“I can’t help you, buddy. She is your best friend. You know what you’ve got to do. I’ve not got a clue.”
“Don’t you have any advice? Do you think I did something wrong?”
“I honestly don’t know. Do you feel you did something wrong?”
“Not a clue. I honestly don’t know what I could have done.” Bishop shook his head. “You know what, I’m not going to think about it. If she doesn’t want to talk about it, we won’t talk about it. It doesn’t matter, does it? One way or another, she’ll come around, or I go to her and grovel for forgiveness.”
“Is that a regular thing for you, groveling for forgiveness?”
Bishop scrunched up his nose. “Not really. She doesn’t usually care what I do or who I do it with.” He shrugged. “I don’t know. Maybe she’s stressed about all of this school stuff. I don’t know why. I’d take care of all of her needs.”
“What if what she needs is not the same as what you need?”
Bishop laughed. “Do you realize we’re having a conversation about girls right now? We’re not arguing.”
Preacher snorted. “How long do we think that is going to last?”
“A couple of minutes at most. You’ll say something I hate, and I’ll snap. We’ll shout, and I’ll walk away.”
“You’ve predicted the future.” Preacher was growing bored with the conversation. There was no reason to continue it. With his grilled cheese sandwich finished, he left the kitchen.
“What do you suggest I do about Robin?”
“Figure something out. You’re a smart kid.” He slammed the door of his office and sat behind his desk.
Taking a bite into his sandwich, he looked over the documents that had been sent to him. O’Klaren, the latest chief of police, and one who seemed to have a clean as they come work ethic, smiled back at him. Something didn’t add up about the man. Why send a guy with an amazing arrest record like this to his town, if he was so good? Milner was once a good cop, but they’d sent him to this town to keep him out of the way. It could only mean one thing: O’Klaren had a dark secret and he’d have to do some digging. On the surface, he looked like a good man, but he knew people. O’Klaren wasn’t a good cop. Nah, there was something there spiraling beneath the man, something dark, and Preacher was going to find out what.
Preacher had gotten Dog and a few other associates, including Billy and Ryan, to try to figure out the best way to get this son of a bitch on his side. So far, there had been a couple of warnings.
Just last week he’d been in town, and O’Klaren had sought him out. It was the first time any of the cops on his payroll hadn’t given him the heads-up. He’d been right to keep quiet and lay low.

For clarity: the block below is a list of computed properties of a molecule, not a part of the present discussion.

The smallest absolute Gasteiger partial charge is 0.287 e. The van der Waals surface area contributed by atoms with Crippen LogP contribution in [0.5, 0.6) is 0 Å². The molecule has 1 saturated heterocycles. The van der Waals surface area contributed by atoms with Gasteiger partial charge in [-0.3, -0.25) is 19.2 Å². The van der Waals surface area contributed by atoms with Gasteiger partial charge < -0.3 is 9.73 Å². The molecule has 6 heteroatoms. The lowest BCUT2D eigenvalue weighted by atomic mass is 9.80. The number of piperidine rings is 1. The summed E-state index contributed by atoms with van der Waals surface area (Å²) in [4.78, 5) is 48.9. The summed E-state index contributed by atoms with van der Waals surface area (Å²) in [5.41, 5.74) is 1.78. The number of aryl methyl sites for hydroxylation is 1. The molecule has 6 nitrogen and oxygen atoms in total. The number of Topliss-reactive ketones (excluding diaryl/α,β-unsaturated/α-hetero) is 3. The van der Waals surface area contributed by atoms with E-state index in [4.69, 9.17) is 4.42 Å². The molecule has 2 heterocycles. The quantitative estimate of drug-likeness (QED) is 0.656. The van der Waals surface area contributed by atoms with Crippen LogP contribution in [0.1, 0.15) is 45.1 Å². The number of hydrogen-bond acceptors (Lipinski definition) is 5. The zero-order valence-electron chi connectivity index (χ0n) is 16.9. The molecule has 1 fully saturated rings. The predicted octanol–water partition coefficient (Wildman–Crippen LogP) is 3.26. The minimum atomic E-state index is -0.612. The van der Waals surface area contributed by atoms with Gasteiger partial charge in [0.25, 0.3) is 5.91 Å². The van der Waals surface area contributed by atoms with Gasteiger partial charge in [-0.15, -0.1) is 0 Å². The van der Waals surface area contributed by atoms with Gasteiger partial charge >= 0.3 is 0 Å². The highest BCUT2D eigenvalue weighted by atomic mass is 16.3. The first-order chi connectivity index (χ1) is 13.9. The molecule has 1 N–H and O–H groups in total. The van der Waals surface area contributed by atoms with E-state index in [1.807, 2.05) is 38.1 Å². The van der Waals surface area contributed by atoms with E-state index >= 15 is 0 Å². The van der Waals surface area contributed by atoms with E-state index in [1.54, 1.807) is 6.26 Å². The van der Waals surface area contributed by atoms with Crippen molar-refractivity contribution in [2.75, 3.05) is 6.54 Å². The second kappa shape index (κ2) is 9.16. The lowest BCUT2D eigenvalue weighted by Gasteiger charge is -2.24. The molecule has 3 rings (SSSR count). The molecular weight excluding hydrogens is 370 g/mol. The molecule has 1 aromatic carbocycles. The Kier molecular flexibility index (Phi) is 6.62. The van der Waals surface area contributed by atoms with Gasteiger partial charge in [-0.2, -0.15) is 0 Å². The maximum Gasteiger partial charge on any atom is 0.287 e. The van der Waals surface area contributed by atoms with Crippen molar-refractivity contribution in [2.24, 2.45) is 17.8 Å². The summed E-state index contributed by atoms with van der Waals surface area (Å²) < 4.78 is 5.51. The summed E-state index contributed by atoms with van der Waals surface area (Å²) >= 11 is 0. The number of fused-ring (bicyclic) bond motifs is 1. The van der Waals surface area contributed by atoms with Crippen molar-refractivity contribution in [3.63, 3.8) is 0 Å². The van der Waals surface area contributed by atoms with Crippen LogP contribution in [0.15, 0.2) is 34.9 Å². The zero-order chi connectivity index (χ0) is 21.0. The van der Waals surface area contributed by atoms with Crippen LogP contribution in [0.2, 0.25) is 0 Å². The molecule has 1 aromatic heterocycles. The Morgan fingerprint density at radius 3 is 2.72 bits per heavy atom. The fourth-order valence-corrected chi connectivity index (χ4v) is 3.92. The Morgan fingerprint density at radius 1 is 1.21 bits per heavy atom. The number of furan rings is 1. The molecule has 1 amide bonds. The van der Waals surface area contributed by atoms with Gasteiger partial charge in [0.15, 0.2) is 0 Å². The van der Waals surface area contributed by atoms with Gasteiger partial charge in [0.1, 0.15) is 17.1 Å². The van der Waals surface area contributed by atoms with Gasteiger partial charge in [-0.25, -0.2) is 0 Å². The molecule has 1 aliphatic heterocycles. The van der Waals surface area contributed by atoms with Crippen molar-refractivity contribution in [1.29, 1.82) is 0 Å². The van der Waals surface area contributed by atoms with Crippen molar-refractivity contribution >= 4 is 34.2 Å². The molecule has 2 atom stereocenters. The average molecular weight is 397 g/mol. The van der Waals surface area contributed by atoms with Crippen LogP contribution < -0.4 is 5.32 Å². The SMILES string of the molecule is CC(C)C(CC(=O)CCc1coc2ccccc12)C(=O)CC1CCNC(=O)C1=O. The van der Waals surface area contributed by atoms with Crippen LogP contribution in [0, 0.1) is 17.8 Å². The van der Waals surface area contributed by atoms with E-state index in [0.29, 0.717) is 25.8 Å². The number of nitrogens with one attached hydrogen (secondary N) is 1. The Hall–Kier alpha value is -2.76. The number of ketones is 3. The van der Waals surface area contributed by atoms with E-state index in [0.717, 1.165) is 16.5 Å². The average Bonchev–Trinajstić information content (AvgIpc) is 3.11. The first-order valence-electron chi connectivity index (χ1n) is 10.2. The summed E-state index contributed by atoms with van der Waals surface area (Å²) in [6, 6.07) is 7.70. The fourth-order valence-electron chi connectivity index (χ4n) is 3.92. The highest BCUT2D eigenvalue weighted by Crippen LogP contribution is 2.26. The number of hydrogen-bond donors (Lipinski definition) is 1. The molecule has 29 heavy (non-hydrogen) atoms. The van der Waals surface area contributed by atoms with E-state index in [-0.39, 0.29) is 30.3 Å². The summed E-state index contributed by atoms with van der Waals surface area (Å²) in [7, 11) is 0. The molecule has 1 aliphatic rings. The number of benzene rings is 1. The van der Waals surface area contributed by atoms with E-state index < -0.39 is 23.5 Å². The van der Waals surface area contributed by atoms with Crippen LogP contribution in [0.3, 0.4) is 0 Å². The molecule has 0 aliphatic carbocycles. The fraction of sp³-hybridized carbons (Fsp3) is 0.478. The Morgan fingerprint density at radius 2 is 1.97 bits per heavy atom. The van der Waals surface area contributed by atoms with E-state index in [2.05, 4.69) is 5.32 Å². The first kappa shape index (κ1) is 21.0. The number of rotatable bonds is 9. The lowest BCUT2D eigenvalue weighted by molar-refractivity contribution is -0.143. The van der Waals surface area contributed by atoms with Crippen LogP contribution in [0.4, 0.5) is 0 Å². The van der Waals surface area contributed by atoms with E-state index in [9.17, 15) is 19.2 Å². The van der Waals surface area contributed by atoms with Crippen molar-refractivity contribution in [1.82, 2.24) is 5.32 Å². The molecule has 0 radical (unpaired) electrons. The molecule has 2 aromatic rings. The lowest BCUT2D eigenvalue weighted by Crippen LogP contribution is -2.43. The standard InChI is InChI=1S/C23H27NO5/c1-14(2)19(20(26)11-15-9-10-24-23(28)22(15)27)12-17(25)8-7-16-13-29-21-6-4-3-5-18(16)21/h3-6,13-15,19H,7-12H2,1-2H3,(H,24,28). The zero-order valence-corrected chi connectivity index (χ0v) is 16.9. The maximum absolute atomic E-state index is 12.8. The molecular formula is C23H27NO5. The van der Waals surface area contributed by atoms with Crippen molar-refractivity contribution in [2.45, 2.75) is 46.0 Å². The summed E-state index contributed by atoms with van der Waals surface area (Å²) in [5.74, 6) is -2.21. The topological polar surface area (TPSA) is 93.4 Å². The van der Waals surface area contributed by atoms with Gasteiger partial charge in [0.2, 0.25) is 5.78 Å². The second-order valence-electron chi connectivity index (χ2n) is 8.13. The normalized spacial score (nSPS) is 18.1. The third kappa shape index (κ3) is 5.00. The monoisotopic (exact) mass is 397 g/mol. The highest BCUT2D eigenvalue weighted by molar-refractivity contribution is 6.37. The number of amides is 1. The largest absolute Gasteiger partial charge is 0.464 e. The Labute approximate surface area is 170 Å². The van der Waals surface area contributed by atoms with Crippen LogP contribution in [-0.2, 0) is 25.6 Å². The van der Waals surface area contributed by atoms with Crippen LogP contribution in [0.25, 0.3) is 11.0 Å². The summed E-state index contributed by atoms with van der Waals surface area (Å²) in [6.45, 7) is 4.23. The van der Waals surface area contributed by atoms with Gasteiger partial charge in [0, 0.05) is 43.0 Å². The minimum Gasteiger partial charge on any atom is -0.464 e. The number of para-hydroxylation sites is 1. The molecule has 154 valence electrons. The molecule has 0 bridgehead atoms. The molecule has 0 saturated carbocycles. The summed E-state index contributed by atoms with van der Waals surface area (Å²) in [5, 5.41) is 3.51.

He’d been in charge for a long time and was used to getting what he wanted. This was the first time in a while where he had to literally do nothing and just wait for the all clear.
“Let’s get one thing straight, Keats, and I’m not going to justify calling you by your road name, you will always be Keats or Caleb to me. This is my town, and whatever shady shit you think you’ve got going down, it stops now. I will end you. I’m not Milner. I can’t be bought. You step out of line, I will make it my personal mission to see you rotting in jail and becoming someone’s bitch. I may even watch.”
Preacher would give the man some credit. He had a pair of balls, that was for sure. No one spoke to him like that, and because O’Klaren decided to go on the offensive and seek him out, well, he was more than willing to fight him back if he needed to.
With that in mind, he flicked open the file. It had only been a week, but there was sure a lot of information on the good old man of law.
He never had a bad word said against him. Always checked his leads. Took care of rats. He was, for all intents and purposes, a good guy.
Sitting back, Preacher finished his sandwich with a good look at the man’s family. He was a married man with five kids. The oldest was already away at college, and the kid had a history of problems. Assault and petty theft.
It intrigued him to know a good old guy like O’Klaren had a kid misbehaving, acting out. Taking a note of the kid’s age, Preacher saw he was only a year older than Bishop.
“Bishop, get your ass in here,” he said.
He didn’t have to wait long. Even as his kid was dragging his feet, he still arrived. “What’s up?”